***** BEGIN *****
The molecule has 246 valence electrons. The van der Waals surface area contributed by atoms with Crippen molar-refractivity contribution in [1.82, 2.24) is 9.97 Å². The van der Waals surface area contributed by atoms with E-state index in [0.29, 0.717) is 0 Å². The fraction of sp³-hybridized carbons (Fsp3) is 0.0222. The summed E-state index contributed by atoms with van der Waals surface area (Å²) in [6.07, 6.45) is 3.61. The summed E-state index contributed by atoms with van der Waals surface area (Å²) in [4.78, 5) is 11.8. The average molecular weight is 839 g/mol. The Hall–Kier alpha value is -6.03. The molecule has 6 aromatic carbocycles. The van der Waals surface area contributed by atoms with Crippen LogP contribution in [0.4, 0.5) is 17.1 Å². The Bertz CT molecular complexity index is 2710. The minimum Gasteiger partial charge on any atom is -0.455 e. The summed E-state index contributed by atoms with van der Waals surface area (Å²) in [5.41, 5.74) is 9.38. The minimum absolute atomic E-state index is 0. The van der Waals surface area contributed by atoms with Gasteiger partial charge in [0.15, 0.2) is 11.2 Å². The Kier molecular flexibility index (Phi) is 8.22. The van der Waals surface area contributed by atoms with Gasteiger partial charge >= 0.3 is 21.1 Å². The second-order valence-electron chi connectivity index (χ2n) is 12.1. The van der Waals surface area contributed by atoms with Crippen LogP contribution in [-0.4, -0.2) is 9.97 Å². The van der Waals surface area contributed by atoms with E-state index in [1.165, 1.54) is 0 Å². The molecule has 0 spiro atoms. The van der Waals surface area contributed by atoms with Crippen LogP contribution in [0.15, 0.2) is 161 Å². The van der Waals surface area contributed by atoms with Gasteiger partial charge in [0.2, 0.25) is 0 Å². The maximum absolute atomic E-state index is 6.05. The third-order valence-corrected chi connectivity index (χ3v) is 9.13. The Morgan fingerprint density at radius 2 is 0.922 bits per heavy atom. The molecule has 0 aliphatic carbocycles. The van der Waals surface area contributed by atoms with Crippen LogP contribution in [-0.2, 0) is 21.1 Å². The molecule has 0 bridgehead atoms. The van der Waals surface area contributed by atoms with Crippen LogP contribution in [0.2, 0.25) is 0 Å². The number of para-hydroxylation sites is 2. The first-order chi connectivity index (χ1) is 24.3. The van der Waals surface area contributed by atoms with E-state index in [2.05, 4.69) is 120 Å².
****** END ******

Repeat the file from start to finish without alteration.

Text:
The molecule has 246 valence electrons. The van der Waals surface area contributed by atoms with Crippen molar-refractivity contribution in [1.82, 2.24) is 9.97 Å². The van der Waals surface area contributed by atoms with E-state index in [0.29, 0.717) is 0 Å². The fraction of sp³-hybridized carbons (Fsp3) is 0.0222. The summed E-state index contributed by atoms with van der Waals surface area (Å²) in [6.07, 6.45) is 3.61. The summed E-state index contributed by atoms with van der Waals surface area (Å²) in [4.78, 5) is 11.8. The average molecular weight is 839 g/mol. The Hall–Kier alpha value is -6.03. The molecule has 6 aromatic carbocycles. The van der Waals surface area contributed by atoms with Crippen LogP contribution in [0.4, 0.5) is 17.1 Å². The Bertz CT molecular complexity index is 2710. The minimum Gasteiger partial charge on any atom is -0.455 e. The summed E-state index contributed by atoms with van der Waals surface area (Å²) in [5.41, 5.74) is 9.38. The minimum absolute atomic E-state index is 0. The van der Waals surface area contributed by atoms with Gasteiger partial charge in [0.15, 0.2) is 11.2 Å². The Kier molecular flexibility index (Phi) is 8.22. The van der Waals surface area contributed by atoms with Gasteiger partial charge >= 0.3 is 21.1 Å². The second-order valence-electron chi connectivity index (χ2n) is 12.1. The van der Waals surface area contributed by atoms with Crippen LogP contribution in [-0.4, -0.2) is 9.97 Å². The van der Waals surface area contributed by atoms with E-state index in [1.165, 1.54) is 0 Å². The molecule has 0 spiro atoms. The van der Waals surface area contributed by atoms with Crippen LogP contribution in [0.15, 0.2) is 161 Å². The van der Waals surface area contributed by atoms with Gasteiger partial charge in [0.2, 0.25) is 0 Å². The maximum absolute atomic E-state index is 6.05. The third-order valence-corrected chi connectivity index (χ3v) is 9.13. The Morgan fingerprint density at radius 2 is 0.922 bits per heavy atom. The molecule has 0 aliphatic carbocycles. The van der Waals surface area contributed by atoms with Crippen LogP contribution in [-0.2, 0) is 21.1 Å². The molecule has 0 bridgehead atoms. The van der Waals surface area contributed by atoms with Crippen LogP contribution in [0.2, 0.25) is 0 Å². The number of para-hydroxylation sites is 2. The first-order chi connectivity index (χ1) is 24.3. The van der Waals surface area contributed by atoms with E-state index in [2.05, 4.69) is 120 Å².